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The Guard (2011)

7.3
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Ratings: 7.3/10 from 53,216 users   Metascore: 78/100
Reviews: 125 user | 249 critic | 29 from Metacritic.com

An unorthodox Irish policeman with a confrontational personality is partnered with an up-tight F.B.I. agent to investigate an international drug-smuggling ring.

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Title: The Guard (2011)

The Guard (2011) on IMDb 7.3/10

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Nominated for 1 Golden Globe. Another 14 wins & 24 nominations. See more awards »

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Cast

Cast overview, first billed only:
Ronan Collins ...
Young Man in Car
Paraic Nialand ...
Young Man in Car
John Patrick Beirne ...
Young Man in Car
Liam O'Conghaile ...
Young Man in Car
Christopher Kilmartin ...
Young Man in Car
...
...
Aidan McBride
Declan Mannlen ...
James McCormick (as Declan Mannion)
...
Photographer
Michael Og Lane ...
Eugene Moloney (as Mícheál Óg Lane)
...
Francis Sheehy-Skeffington
...
Billy Devaney
...
Eileen Boyle
...
Doctor Oleyuwo
...
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Storyline

Sergeant Gerry Boyle is a small-town Irish cop with a confrontational personality, a subversive sense of humor, a dying mother, a fondness for prostitutes, and absolutely no interest whatsoever in the international cocaine-smuggling ring that has brought straight-laced FBI agent Wendell Everett to his door. Written by Element Pictures

Plot Summary | Add Synopsis

Taglines:

The FBI are about to discover that things work a little different around here.

Genres:

Comedy | Crime | Thriller

Motion Picture Rating (MPAA)

Rated R for pervasive language, some violence, drug material and sexual content | See all certifications »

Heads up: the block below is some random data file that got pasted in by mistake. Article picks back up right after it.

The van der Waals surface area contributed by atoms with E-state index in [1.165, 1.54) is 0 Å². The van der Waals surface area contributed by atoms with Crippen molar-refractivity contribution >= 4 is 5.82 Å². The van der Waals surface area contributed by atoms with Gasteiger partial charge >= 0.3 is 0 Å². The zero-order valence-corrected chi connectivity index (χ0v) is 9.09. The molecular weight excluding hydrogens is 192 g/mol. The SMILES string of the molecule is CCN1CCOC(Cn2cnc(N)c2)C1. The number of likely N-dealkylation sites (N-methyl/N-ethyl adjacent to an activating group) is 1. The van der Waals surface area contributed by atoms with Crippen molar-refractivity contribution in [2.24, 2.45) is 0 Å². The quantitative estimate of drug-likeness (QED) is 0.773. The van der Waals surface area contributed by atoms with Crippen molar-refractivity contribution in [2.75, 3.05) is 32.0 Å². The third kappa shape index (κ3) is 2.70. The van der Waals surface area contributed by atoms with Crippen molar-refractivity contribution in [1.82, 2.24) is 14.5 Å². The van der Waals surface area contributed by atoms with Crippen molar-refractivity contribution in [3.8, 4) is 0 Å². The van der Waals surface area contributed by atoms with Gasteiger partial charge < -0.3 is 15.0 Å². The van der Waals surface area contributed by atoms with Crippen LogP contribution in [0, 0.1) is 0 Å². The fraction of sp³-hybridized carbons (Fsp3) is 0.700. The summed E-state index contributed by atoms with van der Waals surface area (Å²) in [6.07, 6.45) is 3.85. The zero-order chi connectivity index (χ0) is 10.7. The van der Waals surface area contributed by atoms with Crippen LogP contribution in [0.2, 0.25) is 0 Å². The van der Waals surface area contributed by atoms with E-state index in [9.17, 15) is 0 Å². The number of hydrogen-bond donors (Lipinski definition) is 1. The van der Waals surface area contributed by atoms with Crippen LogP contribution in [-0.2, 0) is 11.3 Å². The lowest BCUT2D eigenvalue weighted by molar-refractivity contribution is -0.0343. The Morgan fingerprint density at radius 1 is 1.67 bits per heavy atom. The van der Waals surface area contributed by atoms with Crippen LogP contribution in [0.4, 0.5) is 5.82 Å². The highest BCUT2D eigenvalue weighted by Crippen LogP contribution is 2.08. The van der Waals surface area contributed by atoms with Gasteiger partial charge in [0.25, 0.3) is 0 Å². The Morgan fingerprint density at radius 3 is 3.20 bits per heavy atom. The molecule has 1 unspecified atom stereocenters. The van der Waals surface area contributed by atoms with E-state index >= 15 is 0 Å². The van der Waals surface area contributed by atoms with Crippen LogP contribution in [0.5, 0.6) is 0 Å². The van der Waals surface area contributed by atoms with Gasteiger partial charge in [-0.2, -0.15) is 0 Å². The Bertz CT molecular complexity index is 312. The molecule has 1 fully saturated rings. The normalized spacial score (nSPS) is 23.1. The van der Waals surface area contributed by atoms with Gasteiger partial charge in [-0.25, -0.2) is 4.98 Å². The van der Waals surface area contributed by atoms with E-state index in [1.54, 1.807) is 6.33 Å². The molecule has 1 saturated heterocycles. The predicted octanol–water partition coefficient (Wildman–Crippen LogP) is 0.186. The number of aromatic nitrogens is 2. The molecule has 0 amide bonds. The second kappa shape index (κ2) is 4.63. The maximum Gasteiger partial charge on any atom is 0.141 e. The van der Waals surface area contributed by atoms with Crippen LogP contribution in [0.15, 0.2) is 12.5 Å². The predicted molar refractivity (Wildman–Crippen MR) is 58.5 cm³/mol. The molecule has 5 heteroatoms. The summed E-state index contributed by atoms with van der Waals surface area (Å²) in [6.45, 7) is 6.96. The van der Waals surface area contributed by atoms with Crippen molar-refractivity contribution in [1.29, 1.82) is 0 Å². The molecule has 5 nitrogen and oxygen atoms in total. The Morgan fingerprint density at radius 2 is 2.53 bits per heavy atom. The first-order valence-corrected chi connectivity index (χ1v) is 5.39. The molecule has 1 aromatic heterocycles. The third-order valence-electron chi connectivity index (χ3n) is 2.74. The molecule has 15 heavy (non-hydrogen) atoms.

Parents Guide:

 »
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Details

Official Sites:

| |  »

Country:

Language:

|

Release Date:

7 July 2011 (Ireland)  »

Also Known As:

El irlandés  »

Filming Locations:

 »

Box Office

Budget:

$6,000,000 (estimated)

Opening Weekend:

$76,834 (USA) (29 July 2011)

Gross:

$5,359,774 (USA) (3 February 2012)
 »

Company Credits

Show detailed on  »

Technical Specs

Sound Mix:

Color:

Aspect Ratio:

2.35 : 1
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Did You Know?

Trivia

The film's director and writer, John Michael McDonagh, is the brother of Martin McDonagh, who had directed Gleeson in the Oscar-winning Six Shooter (2004) and the critically acclaimed In Bruges (2008). See more »

Goofs

(00:03:30) When Sergeant Gerry Boyle is first meeting Garda Aidan McBride at the murder scene, he stops his police car while the windshield wipers are up. In the immediate next shoot they are down. See more »

Quotes

FBI agent Wendell Everett: You know, I can't tell if you're really motherfuckin' dumb, or really motherfuckin' smart.
See more »

Connections

Featured in Ebert Presents: At the Movies: Episode #2.23 (2011) See more »

Soundtracks

The Trip to Durrow
Performed by Liam Clancy, Pat Clancy and Tommy Makem
See more »